a set of interconnected processing nodes implemented in the form of a probability dependency graph characterized at least in part by a code used to encode the bits or symbols, the processing nodes implementing a block-parallel decoding process for a given block of the bits or symbols to be decoded;
wherein the probability dependency graph comprises a directional probability dependency graph;
wherein the set of interconnected processing nodes further comprises a plurality of levels of nodes including an initial level, at least one intermediate level and a final level; and
wherein the levels of nodes are configured such that the nodes in at least one intermediate level receive inputs only from nodes of a previous level and deliver outputs only to nodes of a subsequent level, such that calculations can be performed at each level without sequential intra-block dependencies.
20. The apparatus of claim 19 wherein the initial level of nodes comprises an input node for each bit or symbol in the given block.
21. The apparatus of claim 19 wherein outputs of the nodes of the final level give an estimate of the transmitted bits or symbols for the given block.
22. The apparatus of claim 19 wherein outputs of the nodes of the final level give an estimate of the transmitted bits or symbols for the given block and an estimate of their associated a-posteriori probabilities or reliabilities.
23. The apparatus of claim 19 wherein the block-parallel decoding process is initialized by providing as input to each node in the initial level a function f(Rxi) where Rxi is the received bit or symbol, i=0, 1, . . . N−1, and f(.) is a function determined at least in part by the code.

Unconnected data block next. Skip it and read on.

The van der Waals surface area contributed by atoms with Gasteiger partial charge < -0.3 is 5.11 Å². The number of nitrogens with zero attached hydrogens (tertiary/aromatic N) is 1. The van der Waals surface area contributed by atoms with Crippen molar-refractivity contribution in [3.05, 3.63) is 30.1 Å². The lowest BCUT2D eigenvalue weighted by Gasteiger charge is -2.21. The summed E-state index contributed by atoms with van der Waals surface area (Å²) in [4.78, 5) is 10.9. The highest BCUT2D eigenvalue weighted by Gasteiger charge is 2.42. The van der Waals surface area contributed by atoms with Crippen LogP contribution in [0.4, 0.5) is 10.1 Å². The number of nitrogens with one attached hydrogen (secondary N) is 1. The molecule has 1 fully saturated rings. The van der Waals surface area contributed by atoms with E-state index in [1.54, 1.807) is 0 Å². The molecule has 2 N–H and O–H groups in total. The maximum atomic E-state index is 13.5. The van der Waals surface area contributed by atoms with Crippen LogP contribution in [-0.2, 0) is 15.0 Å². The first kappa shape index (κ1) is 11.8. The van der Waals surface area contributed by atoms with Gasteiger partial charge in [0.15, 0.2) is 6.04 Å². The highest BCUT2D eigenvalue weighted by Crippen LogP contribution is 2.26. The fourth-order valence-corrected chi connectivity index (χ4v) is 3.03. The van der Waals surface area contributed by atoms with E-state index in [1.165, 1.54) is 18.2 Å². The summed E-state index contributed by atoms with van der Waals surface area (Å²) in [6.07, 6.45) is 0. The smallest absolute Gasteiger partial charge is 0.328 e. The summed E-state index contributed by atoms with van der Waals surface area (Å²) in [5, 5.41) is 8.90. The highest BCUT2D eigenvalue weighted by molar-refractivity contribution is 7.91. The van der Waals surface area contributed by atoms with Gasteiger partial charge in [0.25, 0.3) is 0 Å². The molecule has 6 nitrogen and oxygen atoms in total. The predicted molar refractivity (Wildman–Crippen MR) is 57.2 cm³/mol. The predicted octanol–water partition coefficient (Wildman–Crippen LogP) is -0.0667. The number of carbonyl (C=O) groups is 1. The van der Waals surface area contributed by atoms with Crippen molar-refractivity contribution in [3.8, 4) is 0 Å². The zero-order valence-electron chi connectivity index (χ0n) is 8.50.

24. The apparatus of claim 23 wherein the function f(.) comprises at least one of a threshold function, a linear scaling function, and an approximate exponential function.
25. The apparatus of claim 19 wherein each intermediate level of nodes calculates a function g(.) of incoming values from the previous level, and passes the result of the calculation to the next level of nodes.
26. The apparatus of claim 25 wherein the function g(.) comprises at least one of a parity check function, a hyperbolic tangent function in the log domain, and a maximum function in the log domain.
27. The apparatus of claim 19 wherein each of the levels produces an updated estimate for every bit or symbol in the given block.
28. The apparatus of claim 19 wherein a determination as to whether a word of decoded bits or symbols is a valid codeword of the code is made using a function of inputs from a previous level to indicate convergence to a valid codeword.
29. The apparatus of claim 19 wherein a given series of levels in the plurality of levels alternates between a variable node level and a check node level.
30. An apparatus for decoding received bits or symbols, comprising:
a set of interconnected processing nodes implemented in the form of a probability dependency graph characterized at least in part by a code used to encode the bits or symbols, the processing nodes implementing a block-parallel decoding process for a given block of the bits or symbols to be decoded;
wherein a determination as to whether a word of decoded bits or symbols is a valid codeword of the code is made by determining whether designated parity constraints are satisfied.
31. An apparatus for decoding received bits or symbols, comprising:
a set of interconnected processing nodes implemented in the form of a probability dependency graph characterized at least in part by a code used to encode the bits or symbols, the processing nodes implementing a block-parallel decoding process for a given block of the bits or symbols to be decoded;
wherein a determination as to whether a word of decoded bits or symbols is a valid codeword of the code is made by determining whether a product of the decoded word and a parity check matrix of the code results in the zero vector.
32. A method for decoding received bits or symbols, the method comprising the steps of:
applying the received bits or symbols to a set of interconnected processing nodes configured in the form of a probability dependency graph characterized at least in part by a code used to encode the bits or symbols; and